As the title implies, there are many conflicts in the novel. Many involve an outsider’s attempt to deal with a highly structured society—in this case, the large, extended family present at the reunion. Aunt Cleo Webster is one of the characters who has a problem with the family into which she has recently married. Early in the novel, it is clear that her questions show her ignorance of the family heritage and, worse, her slightly different perspective. Because she is from southern Mississippi and the reunion takes place in the hill country of northern Mississippi, there is a geographical explanation; however, when the family discovers that she was previously married to a member of the Stovall clan, the hereditary enemies of the Beechams and the Renfros, Aunt Cleo becomes, to a degree, the object of suspicion. Fortunately, by the end of the novel, Aunt Cleo has been taught much about family history and, by learning the correct responses in the never-ending conversations, has become a part of the family.
Another outsider is Gloria Renfro, who is waiting for the return of her husband, Jack Renfro, from the penitentiary, where he had been sent because of an altercation involving a Stovall snatching a family ring from Jack’s young sister. Because Jack is the family hero and Granny’s favorite, after his return Gloria has difficulty getting him alone. The family demands that he avenge himself on the judge who sent him to the penitentiary. Desperately, Gloria plays every card she holds in order to keep Jack from getting in trouble and being sent away again. She tries to focus his attention on their baby, on her own physical charms, and on their future life together.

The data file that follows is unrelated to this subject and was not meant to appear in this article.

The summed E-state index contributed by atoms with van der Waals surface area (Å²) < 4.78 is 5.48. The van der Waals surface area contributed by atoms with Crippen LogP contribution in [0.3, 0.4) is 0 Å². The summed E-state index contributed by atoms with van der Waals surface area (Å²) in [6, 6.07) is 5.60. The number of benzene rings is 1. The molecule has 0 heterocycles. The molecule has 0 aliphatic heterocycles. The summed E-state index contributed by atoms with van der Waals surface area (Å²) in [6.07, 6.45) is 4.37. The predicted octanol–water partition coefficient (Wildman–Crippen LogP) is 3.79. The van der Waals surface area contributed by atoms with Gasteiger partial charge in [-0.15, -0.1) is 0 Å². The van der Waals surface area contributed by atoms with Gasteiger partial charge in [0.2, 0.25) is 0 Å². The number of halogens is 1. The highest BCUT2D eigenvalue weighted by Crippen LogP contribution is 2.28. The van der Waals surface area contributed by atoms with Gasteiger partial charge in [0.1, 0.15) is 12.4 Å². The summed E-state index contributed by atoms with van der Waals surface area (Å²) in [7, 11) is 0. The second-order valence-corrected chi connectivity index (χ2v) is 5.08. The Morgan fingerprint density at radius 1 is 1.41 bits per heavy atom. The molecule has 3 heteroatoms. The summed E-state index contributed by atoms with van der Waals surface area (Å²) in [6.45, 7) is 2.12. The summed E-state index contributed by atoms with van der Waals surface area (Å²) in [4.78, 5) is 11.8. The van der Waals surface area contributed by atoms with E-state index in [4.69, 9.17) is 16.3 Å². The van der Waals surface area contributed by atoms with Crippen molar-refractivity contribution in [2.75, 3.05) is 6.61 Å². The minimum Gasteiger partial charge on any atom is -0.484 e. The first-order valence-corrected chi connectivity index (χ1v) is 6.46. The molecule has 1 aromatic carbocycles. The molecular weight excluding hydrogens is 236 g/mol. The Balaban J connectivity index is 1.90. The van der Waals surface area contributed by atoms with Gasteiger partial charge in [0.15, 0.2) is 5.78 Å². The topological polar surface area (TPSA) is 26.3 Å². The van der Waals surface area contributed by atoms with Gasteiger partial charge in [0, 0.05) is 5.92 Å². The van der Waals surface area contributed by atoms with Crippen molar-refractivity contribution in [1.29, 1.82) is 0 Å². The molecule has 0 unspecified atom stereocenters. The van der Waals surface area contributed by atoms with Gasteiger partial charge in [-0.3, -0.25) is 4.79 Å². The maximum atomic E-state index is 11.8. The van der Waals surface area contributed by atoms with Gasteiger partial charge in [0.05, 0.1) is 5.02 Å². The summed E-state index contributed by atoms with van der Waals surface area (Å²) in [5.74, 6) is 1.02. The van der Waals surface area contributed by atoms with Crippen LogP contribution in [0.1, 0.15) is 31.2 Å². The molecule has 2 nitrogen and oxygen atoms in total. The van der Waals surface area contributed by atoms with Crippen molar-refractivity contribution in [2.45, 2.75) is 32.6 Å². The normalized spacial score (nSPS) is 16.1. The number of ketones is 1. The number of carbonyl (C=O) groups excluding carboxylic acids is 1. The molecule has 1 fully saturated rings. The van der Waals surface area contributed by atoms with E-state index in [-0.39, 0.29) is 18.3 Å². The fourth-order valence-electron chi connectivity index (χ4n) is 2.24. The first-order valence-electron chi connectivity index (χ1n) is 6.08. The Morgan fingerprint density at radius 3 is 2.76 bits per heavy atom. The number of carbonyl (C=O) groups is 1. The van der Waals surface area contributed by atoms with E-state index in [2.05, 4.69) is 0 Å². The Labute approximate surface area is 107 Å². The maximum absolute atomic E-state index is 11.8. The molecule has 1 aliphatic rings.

However, the family does not want to let go of the past. They would rather have another mythic character to tell stories about than have a real Jack Renfro, happy at home. It is chance, Gloria, and the Renfro sense of honor that unite to keep Jack at home. When Judge Moody, who had sentenced Jack, sacrifices his wife’s beloved car in order to keep from hitting the baby and Gloria, Jack cannot harm him; instead, he invites him and his wife to the reunion.
During the celebration, Gloria undergoes a kind of initiation into Jack’s family. At one point, several of the women hold her down and force watermelon into her mouth; at another, they criticize her wedding dress, which she has worn to welcome back her husband, and finally cut it up because they say it has far too much material in it. For a time, Gloria feels that Jack must choose between his family and her; eventually, however, she realizes that the love between them is so strong that she can afford to share him with his family.
These main plot lines indicate the importance of the theme of reconciliation in Losing Battles. In all these cases, individuals become accepted by a society that had initially viewed them as outsiders. Yet there is another character in the novel who has chosen to remain an outsider—Miss Julia Mortimer, the influential schoolteacher, who has just died. Although she appears at the reunion entirely through anecdote, nonetheless she is a very real presence. Early in the novel, Gloria has to choose whether to go to the funeral of Miss Julia, her friend and mentor, or to stay and wait for Jack. She chooses Jack, as she had chosen him when she left teaching to marry him. In her battle for Gloria, Miss Julia loses, as she had lost most of the battles that she had waged against ignorance. At the end of her life,...
(The entire section is 5589 words.)